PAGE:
Regularly drinking, even in moderation, raises the long-term risk of many kinds of cancer, according to a new study.
A burgeoning body of research links alcohol to cancers of the breast, liver, colon, pancreas, mouth, throat, larynx and esophagus. A large new study last week added lung cancer to the list—even for people who have never smoked cigarettes.
For some of these cancers, such as lung, larynx and colorectal, the cancer risk only sets in when people drink heavily—three or four drinks a day on a regular basis. But just one drink a day raises the risk for cancers of the mouth and esophagus, several studies show.
And the risk of breast cancer starts to rise with as few as three drinks a week, according to the U.K.'s Million Women Study, one of more than 100 studies linking alcohol consumption and breast cancer.
For most cancers, the risks rise steadily the more alcohol people consume regularly. Overall, men who drink three or more drinks a day have a 41 percent increased risk of dying of any kind of cancer, and women raise their risk 20 percent by drinking two or more drinks a day, according to an analysis of U.S. government surveys published in this month's American Journal of Epidemiology.
"The situation is somewhat similar to tobacco a few decades ago," with drinking deeply rooted in social habits and promoted in advertising and movies, said Paolo Boffetta, director of the Institute for Translational Epidemiology at Mount Sinai School of Medicine in New York.
Scientists are pinpointing a variety of ways that alcohol can cause cancer—from raising estrogen levels to activating harmful chemicals in tobacco to damaging DNA and interfering with its repair.
Researchers have identified several gene variations that make some people particularly susceptible to alcohol-related cancers.
And public-health officials are urging primary-care doctors to be far more vigilant in asking patients about their drinking habits and letting them know that chronic alcohol consumption can be harming their health, even if they never binge or get drunk.
"Cancer doesn't happen overnight," said Samir Zakhari, director of the division of metabolism and health effects at the National Institute on Alcohol Abuse and Alcoholism. "It's the repeated exposure to alcohol over a long period of time that will cause damage and it has a cumulative effect."
Of course, not every regular drinker gets cancer and not everyone who gets cancer drinks. Only 3.5 percent of cancer deaths world-wide (230,000 a year) are attributable to alcohol, according to a 2006 analysis of World Health Organization data. But experts estimate that 90 percent of those deaths in men could be avoided if they drank no more than two alcoholic drinks a day and 50 percent of the deaths in women could be avoided if they drank no more than one.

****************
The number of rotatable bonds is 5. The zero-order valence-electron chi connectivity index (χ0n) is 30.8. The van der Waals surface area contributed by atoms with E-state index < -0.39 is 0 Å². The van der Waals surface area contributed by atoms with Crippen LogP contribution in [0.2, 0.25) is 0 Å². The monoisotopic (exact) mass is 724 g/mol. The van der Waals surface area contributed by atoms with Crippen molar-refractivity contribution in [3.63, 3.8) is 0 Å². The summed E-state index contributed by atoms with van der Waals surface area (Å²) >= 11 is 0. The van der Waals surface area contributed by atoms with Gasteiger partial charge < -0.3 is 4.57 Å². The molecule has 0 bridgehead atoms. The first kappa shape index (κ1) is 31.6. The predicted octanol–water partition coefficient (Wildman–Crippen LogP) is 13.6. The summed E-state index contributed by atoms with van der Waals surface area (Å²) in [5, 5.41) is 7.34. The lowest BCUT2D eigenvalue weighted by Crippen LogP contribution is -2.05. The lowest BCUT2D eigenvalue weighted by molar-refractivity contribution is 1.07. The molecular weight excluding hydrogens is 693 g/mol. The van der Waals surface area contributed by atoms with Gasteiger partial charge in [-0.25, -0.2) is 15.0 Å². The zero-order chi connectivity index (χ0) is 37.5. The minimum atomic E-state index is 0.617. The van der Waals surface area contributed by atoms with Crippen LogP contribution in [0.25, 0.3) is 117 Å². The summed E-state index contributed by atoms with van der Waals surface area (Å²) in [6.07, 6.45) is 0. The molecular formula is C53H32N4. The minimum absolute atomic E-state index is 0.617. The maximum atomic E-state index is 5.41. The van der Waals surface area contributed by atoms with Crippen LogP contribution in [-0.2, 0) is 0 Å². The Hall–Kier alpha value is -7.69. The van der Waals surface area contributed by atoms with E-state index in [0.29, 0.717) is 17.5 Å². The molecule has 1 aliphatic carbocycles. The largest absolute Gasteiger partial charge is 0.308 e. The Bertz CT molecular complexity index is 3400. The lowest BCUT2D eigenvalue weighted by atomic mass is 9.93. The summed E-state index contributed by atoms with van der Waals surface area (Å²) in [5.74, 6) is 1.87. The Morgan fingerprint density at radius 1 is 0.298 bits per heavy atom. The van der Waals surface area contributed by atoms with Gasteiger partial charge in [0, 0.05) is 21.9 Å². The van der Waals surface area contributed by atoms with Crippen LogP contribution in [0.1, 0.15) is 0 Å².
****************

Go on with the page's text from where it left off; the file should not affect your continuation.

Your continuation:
In small amounts, however, alcohol helps clear coronary arteries, increases good cholesterol and reduces blood clots. Many studies show that consuming one to two alcoholic drinks a day lowers the risk of heart disease and stroke.
"The trick here is to adhere to moderate drinking. People who think that if one drink is good, more must be better, are getting the opposite results," said Dr. Zakhari.
Dr. Zakhari gave the example of a woman who drank heavily in college, then drank only one drink a week in later years and developed breast cancer.
"An epidemiological study could say that one-seventh of a drink a day causes breast cancer. But the cancer might have been initiated when she was drinking heavily in college, or she might have gotten cancer anyway even if she didn't drink," Dr. Zakhari said.
Still, alcohol seems to affect breast-cancer risk at many stages of life: Girls aged 9 to 15 who drink three to five drinks a week have three times the risk of developing benign breast lumps, which can lead to cancer, according to a study by Dr. Colditz in Pediatrics last year. Experts also estimate that the risk of breast cancer rises another 10 percent for each additional drink women regularly have a day.
Many unanswered questions remain. Study results have been mixed about whether some kinds of alcohol promote cancer more than others. (The Kaiser study found the strongest link with beer.) Researchers are still exploring the role of drinking patterns.
Dr. Colditz said, "If you drink, drink no more than one drink a day for women and one to two for men to maximize the potential benefit for heart disease, and avoid too much increase in cancer risk."